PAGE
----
47 Pages Posted: 26 May 2000
Date Written: January 2001
An influential theme in recent legal scholarship is that law is not as important as it appears. Social control, many scholars have noted, is often achieved through social norms - informal, decentralized systems of consensus and cooperation - rather than through law. This literature also displays a guarded optimism that social evolutionary processes will tend to favor the adoption of efficient norms. Using concepts from evolutionary game theory, we demonstrate that efficient norms will prevail only in certain settings and not in others: survival of the fittest does not imply survival of the efficient. In particular, we show that in many games of interest to legal scholars - games describing fundamental interactions in property, tort, and contract - evolutionary forces lead away from efficiency. We also describe how law rights the trend.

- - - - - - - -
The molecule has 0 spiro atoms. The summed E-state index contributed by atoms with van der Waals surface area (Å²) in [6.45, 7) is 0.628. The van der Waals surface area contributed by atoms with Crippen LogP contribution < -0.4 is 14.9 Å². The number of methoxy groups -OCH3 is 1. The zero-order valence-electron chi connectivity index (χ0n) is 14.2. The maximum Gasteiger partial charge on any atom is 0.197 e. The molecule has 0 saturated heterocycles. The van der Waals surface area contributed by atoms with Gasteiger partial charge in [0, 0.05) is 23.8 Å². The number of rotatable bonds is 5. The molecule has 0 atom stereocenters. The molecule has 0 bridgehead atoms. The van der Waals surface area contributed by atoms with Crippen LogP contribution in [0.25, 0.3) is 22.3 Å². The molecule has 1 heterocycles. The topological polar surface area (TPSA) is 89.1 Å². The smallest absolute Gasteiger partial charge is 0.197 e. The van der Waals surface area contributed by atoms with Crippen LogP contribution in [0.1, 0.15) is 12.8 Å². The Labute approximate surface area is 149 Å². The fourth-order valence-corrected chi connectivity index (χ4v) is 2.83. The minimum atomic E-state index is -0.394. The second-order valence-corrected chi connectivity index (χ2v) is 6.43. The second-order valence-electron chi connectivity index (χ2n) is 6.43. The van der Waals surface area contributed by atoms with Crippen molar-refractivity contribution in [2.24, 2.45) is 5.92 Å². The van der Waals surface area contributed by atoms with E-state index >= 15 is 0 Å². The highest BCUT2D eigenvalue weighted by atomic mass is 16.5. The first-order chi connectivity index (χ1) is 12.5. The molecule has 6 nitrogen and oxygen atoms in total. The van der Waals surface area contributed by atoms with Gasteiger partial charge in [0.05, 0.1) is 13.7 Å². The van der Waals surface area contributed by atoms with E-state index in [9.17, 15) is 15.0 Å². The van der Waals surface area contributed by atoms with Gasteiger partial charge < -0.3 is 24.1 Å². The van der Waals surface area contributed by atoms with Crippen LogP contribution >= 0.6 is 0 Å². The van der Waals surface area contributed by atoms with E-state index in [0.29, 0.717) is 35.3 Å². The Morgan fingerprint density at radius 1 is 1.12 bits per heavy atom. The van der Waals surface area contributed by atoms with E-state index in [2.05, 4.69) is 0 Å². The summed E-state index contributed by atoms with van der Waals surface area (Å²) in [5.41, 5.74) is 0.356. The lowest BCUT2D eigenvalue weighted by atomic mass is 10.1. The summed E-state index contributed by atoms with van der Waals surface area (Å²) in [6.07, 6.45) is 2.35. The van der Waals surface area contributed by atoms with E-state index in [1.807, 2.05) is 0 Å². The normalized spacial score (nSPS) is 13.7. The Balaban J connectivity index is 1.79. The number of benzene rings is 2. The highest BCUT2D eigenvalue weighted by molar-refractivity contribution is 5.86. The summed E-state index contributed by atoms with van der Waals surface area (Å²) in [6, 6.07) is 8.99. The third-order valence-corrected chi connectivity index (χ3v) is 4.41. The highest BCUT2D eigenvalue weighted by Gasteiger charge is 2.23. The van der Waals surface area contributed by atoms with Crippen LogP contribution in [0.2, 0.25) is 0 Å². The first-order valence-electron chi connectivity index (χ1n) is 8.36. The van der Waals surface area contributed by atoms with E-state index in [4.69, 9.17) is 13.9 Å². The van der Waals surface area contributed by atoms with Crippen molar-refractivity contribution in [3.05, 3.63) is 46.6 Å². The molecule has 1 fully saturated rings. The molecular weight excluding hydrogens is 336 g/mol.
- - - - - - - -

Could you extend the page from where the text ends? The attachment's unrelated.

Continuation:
JEL Classification: K10, K11, K12, K13
Suggested Citation: Suggested Citation
Mahoney, Paul G. and Sanchirico, Chris William, Competing Norms and Social Evolution: Is the Fittest Norm Efficient? (January 2001). UVA Law School, Legal Studies Working Paper No. 00-15. Available at SSRN: https://ssrn.com/abstract=229694 or http://dx.doi.org/10.2139/ssrn.229694